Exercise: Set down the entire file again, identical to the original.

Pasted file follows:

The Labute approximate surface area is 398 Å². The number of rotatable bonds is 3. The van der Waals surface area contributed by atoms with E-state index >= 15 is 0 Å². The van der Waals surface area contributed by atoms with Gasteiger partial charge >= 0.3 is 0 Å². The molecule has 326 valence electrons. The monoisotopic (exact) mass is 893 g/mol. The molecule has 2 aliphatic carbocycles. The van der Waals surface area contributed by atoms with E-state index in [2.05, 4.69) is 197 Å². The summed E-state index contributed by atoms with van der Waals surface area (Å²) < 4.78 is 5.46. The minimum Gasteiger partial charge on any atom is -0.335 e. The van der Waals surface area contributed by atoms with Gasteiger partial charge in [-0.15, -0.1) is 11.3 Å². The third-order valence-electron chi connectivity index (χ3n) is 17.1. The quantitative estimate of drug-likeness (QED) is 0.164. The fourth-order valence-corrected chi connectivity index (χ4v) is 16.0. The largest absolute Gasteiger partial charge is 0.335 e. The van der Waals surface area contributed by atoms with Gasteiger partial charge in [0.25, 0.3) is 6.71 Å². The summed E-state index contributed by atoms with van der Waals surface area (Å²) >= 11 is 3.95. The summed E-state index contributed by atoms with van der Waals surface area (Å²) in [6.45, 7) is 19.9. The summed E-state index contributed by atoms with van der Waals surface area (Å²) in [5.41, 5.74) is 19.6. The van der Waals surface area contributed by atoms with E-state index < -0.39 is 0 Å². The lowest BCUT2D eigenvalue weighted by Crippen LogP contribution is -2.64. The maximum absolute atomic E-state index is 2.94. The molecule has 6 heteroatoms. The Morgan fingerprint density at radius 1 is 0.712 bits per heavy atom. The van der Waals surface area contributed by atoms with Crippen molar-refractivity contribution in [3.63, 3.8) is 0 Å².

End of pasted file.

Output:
The Labute approximate surface area is 398 Å². The number of rotatable bonds is 3. The van der Waals surface area contributed by atoms with E-state index >= 15 is 0 Å². The van der Waals surface area contributed by atoms with Gasteiger partial charge >= 0.3 is 0 Å². The molecule has 326 valence electrons. The monoisotopic (exact) mass is 893 g/mol. The molecule has 2 aliphatic carbocycles. The van der Waals surface area contributed by atoms with E-state index in [2.05, 4.69) is 197 Å². The summed E-state index contributed by atoms with van der Waals surface area (Å²) < 4.78 is 5.46. The minimum Gasteiger partial charge on any atom is -0.335 e. The van der Waals surface area contributed by atoms with Gasteiger partial charge in [-0.15, -0.1) is 11.3 Å². The third-order valence-electron chi connectivity index (χ3n) is 17.1. The quantitative estimate of drug-likeness (QED) is 0.164. The fourth-order valence-corrected chi connectivity index (χ4v) is 16.0. The largest absolute Gasteiger partial charge is 0.335 e. The van der Waals surface area contributed by atoms with Gasteiger partial charge in [0.25, 0.3) is 6.71 Å². The summed E-state index contributed by atoms with van der Waals surface area (Å²) >= 11 is 3.95. The summed E-state index contributed by atoms with van der Waals surface area (Å²) in [6.45, 7) is 19.9. The summed E-state index contributed by atoms with van der Waals surface area (Å²) in [5.41, 5.74) is 19.6. The van der Waals surface area contributed by atoms with E-state index < -0.39 is 0 Å². The lowest BCUT2D eigenvalue weighted by Crippen LogP contribution is -2.64. The maximum absolute atomic E-state index is 2.94. The molecule has 6 heteroatoms. The Morgan fingerprint density at radius 1 is 0.712 bits per heavy atom. The van der Waals surface area contributed by atoms with Crippen molar-refractivity contribution in [3.63, 3.8) is 0 Å².